The gist:

Four strategies to encourage healthier communities, based on the research from the Cascadia Scorecard.

The details:

Sprawling suburbs—where a car is necessary for virtually every trip—are taking their toll on the health of northwesterners. The extra driving and physical inactivity associated with sprawl have been linked to major health risks, such as more than 2,000 car-crash fatalities a year in the Northwest, and obesity rates that have doubled since the 1990s. Communities that have curbed sprawl tend to have lower rates of obesity and chronic illness, and residents drive less, which reduces the risk of a serious crash.

Individuals and institutions can take simple steps to create compact, complete communities that enable residents to get around without a car and encourage physical activity and connections among neighbors.

Create healthy communities.

Places that are compact enough to foster walking and biking tend to be healthier. And reducing driving diminishes car crash risk and limits exposure to pollution. To support healthier, safer communities, we can:

  • Encourage a blend of stores and services within residential areas and a grid street design with direct routes between destinations to promote walking and biking.
  • Allow infill development and accessory dwelling units (sometimes called “granny flats”), which can modestly increase density and help more people live in pedestrian-friendly places. Neighborhoods with a blend of housing types also help aging residents to stay in their community throughout their lives and maintain social connections.
  • Ease parking requirements. Local land-use rules often require developers to provide overabundant parking, which makes commercial and infill development more expensive while spreading destinations farther apart.

Seattle’s “center city” strategy to attract downtown residents, and Oregon’s Damascus/Boring Concept Plan, which proposes channeling growth into a concentrated mix of homes and jobs in a well-designed core, are examples of policies that provide a wider range of options for residents that want to walk or take transit to most destinations.

Vancouver, BC, has successfully encouraged growth into a compact, walkable downtown. Partly as a result, trips by foot or bike in the city have increased about 30 percent in the last decade, and vehicle traffic declined by 10 percent. BC, which has the region’s two most compact cities, has a one-third lower fatality rate from car crashes and about half the obesity rate of the Northwest states.

Budget for health.

Road and transit planning budgets for land, labor, and materials, but doesn’t consider the potential health and economic impacts from increased traffic risk and physical inactivity related to sprawl. To account for the full cost of transportation infrastructure we can:
Bicyclists in urban park

  • Require transportation planners to investigate and incorporate the hidden health costs of building roads, from pollution to traffic deaths to inactivity. Car crashes may drain the Northwest states’ economies of approximately $8 billion per year. And the total costs of obesity and physical inactivity may top $11 billion per year in the region. A King County, Washington, project called LUTAQH, is developing an assessment tool to measure such health impacts, which will help planners make the best—and healthiest—transportation buys first.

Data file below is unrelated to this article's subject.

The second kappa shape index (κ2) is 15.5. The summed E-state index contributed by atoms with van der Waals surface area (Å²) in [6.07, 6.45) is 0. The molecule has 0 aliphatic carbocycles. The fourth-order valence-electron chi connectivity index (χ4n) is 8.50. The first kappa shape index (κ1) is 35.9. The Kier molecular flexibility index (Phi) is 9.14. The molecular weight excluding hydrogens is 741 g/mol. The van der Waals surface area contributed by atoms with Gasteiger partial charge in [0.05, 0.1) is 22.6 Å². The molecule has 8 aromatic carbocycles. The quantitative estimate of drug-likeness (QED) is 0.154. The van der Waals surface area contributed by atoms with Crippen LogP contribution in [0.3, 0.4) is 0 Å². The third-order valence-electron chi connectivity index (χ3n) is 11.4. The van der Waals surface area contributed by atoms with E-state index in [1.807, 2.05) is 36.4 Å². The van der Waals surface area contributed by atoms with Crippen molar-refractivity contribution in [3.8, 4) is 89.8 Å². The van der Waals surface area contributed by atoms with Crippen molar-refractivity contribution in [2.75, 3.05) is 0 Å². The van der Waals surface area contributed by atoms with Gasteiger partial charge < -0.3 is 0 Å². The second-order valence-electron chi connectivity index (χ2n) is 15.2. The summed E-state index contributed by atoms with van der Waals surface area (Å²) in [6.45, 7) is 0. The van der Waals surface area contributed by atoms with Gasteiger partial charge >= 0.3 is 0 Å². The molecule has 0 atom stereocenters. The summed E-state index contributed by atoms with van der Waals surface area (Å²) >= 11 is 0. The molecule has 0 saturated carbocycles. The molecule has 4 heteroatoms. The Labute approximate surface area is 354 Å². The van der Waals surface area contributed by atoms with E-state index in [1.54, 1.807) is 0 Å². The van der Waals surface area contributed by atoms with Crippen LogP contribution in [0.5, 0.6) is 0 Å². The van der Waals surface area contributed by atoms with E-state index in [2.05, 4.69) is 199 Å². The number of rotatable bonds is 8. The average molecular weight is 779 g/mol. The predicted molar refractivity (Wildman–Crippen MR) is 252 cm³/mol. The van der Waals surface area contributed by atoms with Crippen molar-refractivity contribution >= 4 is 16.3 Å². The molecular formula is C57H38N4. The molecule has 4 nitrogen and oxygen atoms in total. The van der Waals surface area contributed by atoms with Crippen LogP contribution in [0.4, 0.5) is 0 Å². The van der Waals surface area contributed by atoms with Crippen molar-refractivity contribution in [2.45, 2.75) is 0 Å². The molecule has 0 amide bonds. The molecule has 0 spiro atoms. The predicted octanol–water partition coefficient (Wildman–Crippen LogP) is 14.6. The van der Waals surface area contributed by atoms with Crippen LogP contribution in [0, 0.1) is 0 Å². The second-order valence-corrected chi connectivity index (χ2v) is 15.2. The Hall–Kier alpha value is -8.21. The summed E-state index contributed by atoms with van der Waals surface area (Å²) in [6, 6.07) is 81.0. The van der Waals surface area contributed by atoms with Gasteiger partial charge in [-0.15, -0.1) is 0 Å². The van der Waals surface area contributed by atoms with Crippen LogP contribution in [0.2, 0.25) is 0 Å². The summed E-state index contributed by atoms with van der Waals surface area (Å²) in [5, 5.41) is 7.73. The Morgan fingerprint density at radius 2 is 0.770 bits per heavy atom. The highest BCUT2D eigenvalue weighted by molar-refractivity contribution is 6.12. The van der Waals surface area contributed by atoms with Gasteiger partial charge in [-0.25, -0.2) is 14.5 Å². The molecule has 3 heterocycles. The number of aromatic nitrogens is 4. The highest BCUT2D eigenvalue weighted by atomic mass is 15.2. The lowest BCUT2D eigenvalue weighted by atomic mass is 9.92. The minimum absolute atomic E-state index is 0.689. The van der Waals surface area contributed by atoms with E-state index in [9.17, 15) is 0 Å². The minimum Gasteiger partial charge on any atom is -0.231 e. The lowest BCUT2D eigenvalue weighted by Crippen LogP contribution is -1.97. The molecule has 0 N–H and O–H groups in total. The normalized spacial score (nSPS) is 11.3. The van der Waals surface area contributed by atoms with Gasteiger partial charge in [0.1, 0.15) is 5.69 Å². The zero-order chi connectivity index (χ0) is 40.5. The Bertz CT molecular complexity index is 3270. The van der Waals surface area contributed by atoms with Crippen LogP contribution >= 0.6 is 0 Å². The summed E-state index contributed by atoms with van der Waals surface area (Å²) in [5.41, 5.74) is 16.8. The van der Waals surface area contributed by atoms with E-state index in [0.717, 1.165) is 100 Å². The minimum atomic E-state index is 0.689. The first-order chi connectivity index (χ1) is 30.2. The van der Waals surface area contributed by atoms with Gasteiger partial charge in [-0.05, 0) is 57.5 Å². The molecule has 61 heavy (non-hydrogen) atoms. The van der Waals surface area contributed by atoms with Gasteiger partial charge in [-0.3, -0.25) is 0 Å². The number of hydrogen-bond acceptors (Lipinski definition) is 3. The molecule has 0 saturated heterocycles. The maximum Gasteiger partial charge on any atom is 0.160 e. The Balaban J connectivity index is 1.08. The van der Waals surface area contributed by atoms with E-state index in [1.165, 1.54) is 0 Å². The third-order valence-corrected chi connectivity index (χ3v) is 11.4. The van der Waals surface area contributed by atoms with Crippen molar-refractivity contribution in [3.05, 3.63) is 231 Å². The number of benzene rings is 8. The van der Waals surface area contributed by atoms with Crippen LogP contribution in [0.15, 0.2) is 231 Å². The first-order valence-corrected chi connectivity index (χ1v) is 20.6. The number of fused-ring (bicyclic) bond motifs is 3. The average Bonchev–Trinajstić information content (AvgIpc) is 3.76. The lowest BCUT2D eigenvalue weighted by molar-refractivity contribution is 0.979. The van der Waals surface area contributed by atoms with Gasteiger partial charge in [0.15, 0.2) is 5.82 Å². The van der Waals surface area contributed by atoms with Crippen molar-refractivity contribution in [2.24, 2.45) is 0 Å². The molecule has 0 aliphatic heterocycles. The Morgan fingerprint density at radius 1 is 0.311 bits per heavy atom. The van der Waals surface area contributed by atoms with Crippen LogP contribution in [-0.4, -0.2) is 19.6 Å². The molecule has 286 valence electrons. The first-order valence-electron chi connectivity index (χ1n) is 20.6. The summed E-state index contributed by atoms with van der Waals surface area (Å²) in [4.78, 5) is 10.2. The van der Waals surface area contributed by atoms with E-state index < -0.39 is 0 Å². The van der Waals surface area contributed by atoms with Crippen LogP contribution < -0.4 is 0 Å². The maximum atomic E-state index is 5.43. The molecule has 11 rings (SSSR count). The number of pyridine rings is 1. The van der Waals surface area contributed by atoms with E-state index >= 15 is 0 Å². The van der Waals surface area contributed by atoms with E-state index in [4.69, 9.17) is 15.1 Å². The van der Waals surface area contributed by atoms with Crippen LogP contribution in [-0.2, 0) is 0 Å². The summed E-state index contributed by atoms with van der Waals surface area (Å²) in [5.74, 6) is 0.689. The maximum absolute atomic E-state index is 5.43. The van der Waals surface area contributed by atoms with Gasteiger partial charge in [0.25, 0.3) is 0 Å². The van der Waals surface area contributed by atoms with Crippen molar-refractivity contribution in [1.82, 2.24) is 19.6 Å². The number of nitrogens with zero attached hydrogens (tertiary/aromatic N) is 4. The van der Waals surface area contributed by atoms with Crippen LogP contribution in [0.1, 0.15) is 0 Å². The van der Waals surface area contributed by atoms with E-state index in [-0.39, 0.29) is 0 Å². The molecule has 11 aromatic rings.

• Invest in cost-effective features that promote safety and health including sidewalks, bike paths, traffic safety, interconnected streets, and transit.

Washington state recently adopted a policy to allow investments in active transportation such as bike paths and transit routes along with new roads and reconstruction projects in Central Puget Sound, giving citizens more healthy choices for their daily trips.

Reveal the real costs.

Taxpayers and utility rate payers often end up paying the infrastructure costs for new development such as roads, sewer lines, schools, fire stations and police, regardless of where they live or how much they drive. The true costs of new development and driving are often hidden through subsidies. To make the price of development tell the truth, we can:

  • Require new development at the urban fringe to pay its own way, rather than being subsidized by taxpayers, which would encourage development of infill housing and compact communities, where infrastructure costs are lower.
  • Pay-as-you-drive (PAYD) insurance, gaining traction in Oregon and Washington, is an example of making prices tell the truth about driving. PAYD would reward motorists for driving less by making buying car insurance more like buying gasoline: the less you drive, the less you pay.

Make healthy choices.

When making personal choices about where you live and work, take the health, time, and economic impacts of extra driving into account, and consider all the options.

  • When you move, think about the layout of the community where you’d like to live. Are stores and services close by, or within a short ride or drive? Are the streets designed to be pedestrian-friendly? How do you want to spend your commute time—in a car, on foot, or on a bus?
  • Be more active—walk and bike as a form of transportation. Burning just 10 extra calories per day—the amount burned during a 2- to 3- minute walk—can prevent a pound of weight gain per year, which is enough to keep many people from becoming overweight.
  • Pay attention to community design issues and support policy changes that will make your neighborhood more walkable and complete. Talk to your friends and neighbors about the benefits of living in a compact community and support zoning that allows more transit, bike lanes, and a mix of housing and shops.
June 20, 2006